But For One Thing

But For One Thing By Laura Bradford

Oftentimes, I wonder what it would be like to live as the Amish do. Could I go without TV and the internet? Could I give up my hair dryer and my curling iron? Interestingly enough, I think I could.

I’ve never been about TV. I’d much rather read a book.

The internet would be a little tougher to give up with my job as a writer, but without that line of work, I think I’d be okay.

As for the hair dryer and the curling iron, I guess knowing I could pin up my hair and cover it with a kapp would help.

But there’s one thing I’m not sure I could give up, and that’s my photographs of my loved ones. Looking at pictures from my children’s early childhood years and their various special events brings me joy. In fact, if my house was burning down and I knew everyone was safe, the one thing I’d consider going back for would be my photo albums. For me, my pictures are as much about reliving special moments as preserving a bit of history for my children and the generations that will follow. So many times, I’ve wished I could see pictures of my grandparents when they were growing up. I can imagine, sure, but to see the way they looked would be priceless.

So how about you? If you were to live as the Amish do, what would be easy to give up and what would be hard? Could you do it?


Laura is a former Agatha nominee and the recipient of an RT Reviewer’s Choice Award in romance. In her free time, Laura enjoys making memories with her family, traveling, baking, and visiting the sea lions at the Central Park Zoo. For more information and all the latest book news, visit her website at www.laurabradford.com.

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16 thoughts on “But For One Thing By Laura Bradford

  1. Hi Laura!

    What a thought provoking post! Most of the time, when we think of living like the Amish, we immediately think of giving of conveniences like electricity and phones (of air conditioning!)

    But photos tug at your heart. I have photos of my grandparents, their siblings, their houses, and even their pets. It helps to keep their memories close. You’re right…it would be hard to give those up!

  2. As a librarian I would find it difficult to give up books. And by extension the internet which I use to replace cookbooks, dictionaries, encyclopedias, and magazines. I don’t use curling irons or hairdriers: I have gone without television. I have lost puctures through disasters (fires) and moves. So rhere is little I could live without.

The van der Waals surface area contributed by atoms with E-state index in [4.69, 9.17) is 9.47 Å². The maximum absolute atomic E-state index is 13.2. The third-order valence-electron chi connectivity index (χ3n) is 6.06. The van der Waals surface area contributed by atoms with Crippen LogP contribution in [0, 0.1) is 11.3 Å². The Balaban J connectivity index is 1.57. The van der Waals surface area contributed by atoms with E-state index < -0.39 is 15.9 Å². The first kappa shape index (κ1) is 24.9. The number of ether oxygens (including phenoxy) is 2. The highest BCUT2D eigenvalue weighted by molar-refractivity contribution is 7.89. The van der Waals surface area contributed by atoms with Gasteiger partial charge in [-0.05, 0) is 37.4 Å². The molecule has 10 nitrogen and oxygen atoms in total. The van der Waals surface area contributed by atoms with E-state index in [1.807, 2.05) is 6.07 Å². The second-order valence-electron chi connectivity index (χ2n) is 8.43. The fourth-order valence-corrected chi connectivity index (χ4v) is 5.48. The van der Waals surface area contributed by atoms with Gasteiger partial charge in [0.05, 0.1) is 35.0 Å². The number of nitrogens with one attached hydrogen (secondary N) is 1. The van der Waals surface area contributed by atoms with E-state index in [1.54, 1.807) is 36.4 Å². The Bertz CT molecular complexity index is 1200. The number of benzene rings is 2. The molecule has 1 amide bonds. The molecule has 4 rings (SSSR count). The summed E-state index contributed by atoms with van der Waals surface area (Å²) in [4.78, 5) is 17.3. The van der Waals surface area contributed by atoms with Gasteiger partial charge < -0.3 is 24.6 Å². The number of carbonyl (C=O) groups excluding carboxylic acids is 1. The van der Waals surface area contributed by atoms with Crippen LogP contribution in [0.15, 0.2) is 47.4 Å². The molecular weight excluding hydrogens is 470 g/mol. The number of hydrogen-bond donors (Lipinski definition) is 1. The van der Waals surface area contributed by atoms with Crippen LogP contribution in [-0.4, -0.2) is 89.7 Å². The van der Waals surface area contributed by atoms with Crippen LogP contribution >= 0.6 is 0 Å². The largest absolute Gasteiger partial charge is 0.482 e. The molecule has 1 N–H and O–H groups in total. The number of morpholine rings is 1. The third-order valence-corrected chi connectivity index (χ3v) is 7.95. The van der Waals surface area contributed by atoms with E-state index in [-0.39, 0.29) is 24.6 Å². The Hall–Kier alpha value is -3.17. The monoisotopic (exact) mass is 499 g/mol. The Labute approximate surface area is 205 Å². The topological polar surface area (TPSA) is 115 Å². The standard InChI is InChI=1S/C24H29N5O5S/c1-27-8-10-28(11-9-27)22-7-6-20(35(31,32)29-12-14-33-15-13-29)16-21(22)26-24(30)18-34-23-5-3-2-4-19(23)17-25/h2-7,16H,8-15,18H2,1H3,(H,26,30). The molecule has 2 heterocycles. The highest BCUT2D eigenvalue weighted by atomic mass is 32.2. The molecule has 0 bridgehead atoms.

Mostly I would miss indoor plumbing and washing machines!

  3. I could certainly give up a lot of the modern conveniences, my phone is my lifeline to some of my family. While I could sit down and write to them, and some of them I still do, what if I just needed to hear their voice? That would be hard!

    I also feel the same about my photographs, I love to sit down and reminisce.

  4. I am pretty sure I could do without most things, but I would have to have some kind of a/c. I dont care how it was rigged, I have to have it. And now that you mention it, photos would be very hard to give up. Maybe if I was artistic I could draw them, but I do not think that is allowed either is it?

    1. They can draw, just not graven images. This is actually a big plot point in my upcoming Women’s Fiction novel, Portrait of a Sister (release date: June 26th…pre-order available now).

  5. I never thought about it much photos would be difficult but I think the timee to read would be harder. The simple life is busy with household tasks and nit much leisure time.

    1. I think some of the leisure times comes after supper, when the chores are done. That’s the time to play games and catch up. But most definitely there would be far less time for “me” things.

  6. I think the hardest thing to give up, for me, would be the internet. I don’t get out much and this keeps me in touch with family and friends. As far as what would be easy….my closet of clothes! How nice to not have to worry about what to wear!! I visit with my Amish friends and I realize that so much of what we think we could do without….in reality, we would have a hard time…..refrigeration, internet, higher education, safe transportation, etc. We think we could, but the reality is….probably not.

  7. I think I’d have the most trouble giving up personal freedom. I’ve survived without tv and electricity but I like being able to read what I want, wear what I want and go where I want to within reason.

  8. It is hard to narrow it down, but I agree about photographs, which keep memories alive and provide so much joy and entertainment and connect friends and family. The Internet would also be a big loss because I use it so much in my job as a librarian and in my personal life. I feel that my life would be so much narrower without it, but maybe that would be a good thing in some respects.

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